Therein lies the difference between the theory of the firm and a macroeconomic theory. The gain in convenience from adopting the Representative Firm was radically reduced by Marshall’s Cambridge students and successors who, without the representative firm, provided a more rigorous, more satisfying and more flexible exposition of the industry supply curve and the corresponding partial-equilibrium analysis than Marshall had with it. Providing no advantages of realism, logical coherence, analytical versatility or heuristic intuition, the Representative Firm was unceremoniously expelled from the polite company of economists.

However, as a heuristic device for portraying certain properties of an equilibrium state — whose existence is assumed not derived — even a single representative individual or agent proved to be a serviceable device with which to display the defining first-order conditions, the simultaneous equality of marginal rates of substitution in consumption and production with the marginal rate of substitution at market prices. Unlike the Edgeworth Box populated by two representative agents whose different endowments or preference maps result in mutually beneficial trade, the representative agent, even if afforded the opportunity to trade, can find no gain from engaging in it.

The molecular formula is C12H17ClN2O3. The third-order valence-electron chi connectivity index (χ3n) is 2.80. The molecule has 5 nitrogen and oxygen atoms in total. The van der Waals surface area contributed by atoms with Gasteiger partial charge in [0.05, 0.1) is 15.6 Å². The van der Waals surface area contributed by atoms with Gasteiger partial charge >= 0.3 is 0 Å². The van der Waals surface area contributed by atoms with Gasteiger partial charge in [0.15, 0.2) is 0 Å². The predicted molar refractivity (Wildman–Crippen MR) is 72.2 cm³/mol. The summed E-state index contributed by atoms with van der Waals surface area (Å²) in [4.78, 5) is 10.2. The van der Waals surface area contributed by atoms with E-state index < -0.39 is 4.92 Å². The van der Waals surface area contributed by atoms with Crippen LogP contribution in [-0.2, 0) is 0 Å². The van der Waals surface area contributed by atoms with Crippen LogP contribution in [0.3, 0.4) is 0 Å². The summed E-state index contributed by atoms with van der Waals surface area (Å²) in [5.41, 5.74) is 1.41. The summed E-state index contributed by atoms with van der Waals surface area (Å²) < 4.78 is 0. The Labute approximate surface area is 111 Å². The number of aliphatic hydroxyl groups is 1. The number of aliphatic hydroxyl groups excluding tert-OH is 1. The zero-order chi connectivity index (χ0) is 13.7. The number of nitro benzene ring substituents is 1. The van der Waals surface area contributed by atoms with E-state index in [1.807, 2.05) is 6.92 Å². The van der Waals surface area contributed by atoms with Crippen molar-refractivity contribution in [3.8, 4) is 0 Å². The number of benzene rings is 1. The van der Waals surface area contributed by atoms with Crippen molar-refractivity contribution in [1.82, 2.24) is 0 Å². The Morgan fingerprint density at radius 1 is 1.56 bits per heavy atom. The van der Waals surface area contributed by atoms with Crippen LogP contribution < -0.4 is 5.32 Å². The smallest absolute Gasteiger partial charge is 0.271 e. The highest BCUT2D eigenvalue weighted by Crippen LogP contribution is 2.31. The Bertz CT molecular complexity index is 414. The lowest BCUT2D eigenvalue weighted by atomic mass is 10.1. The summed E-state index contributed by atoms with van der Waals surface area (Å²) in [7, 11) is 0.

An excellent example of this heuristic was provided by Jack Hirshleifer in his 1970 textbook Investment, Interest, and Capital, wherein he adapted the basic Fisherian model of intertemporal consumption, production and exchange opportunities, representing the canonical Fisherian exposition in a single basic diagram. But the representative agent necessarily represents a state of no trade, because, for a single isolated agent, production and consumption must coincide, and the equilibrium price vector must have the property that the representative agent chooses not to trade at that price vector. I reproduce Hirshleifer’s diagram (Figure 4-6) in the attached chart.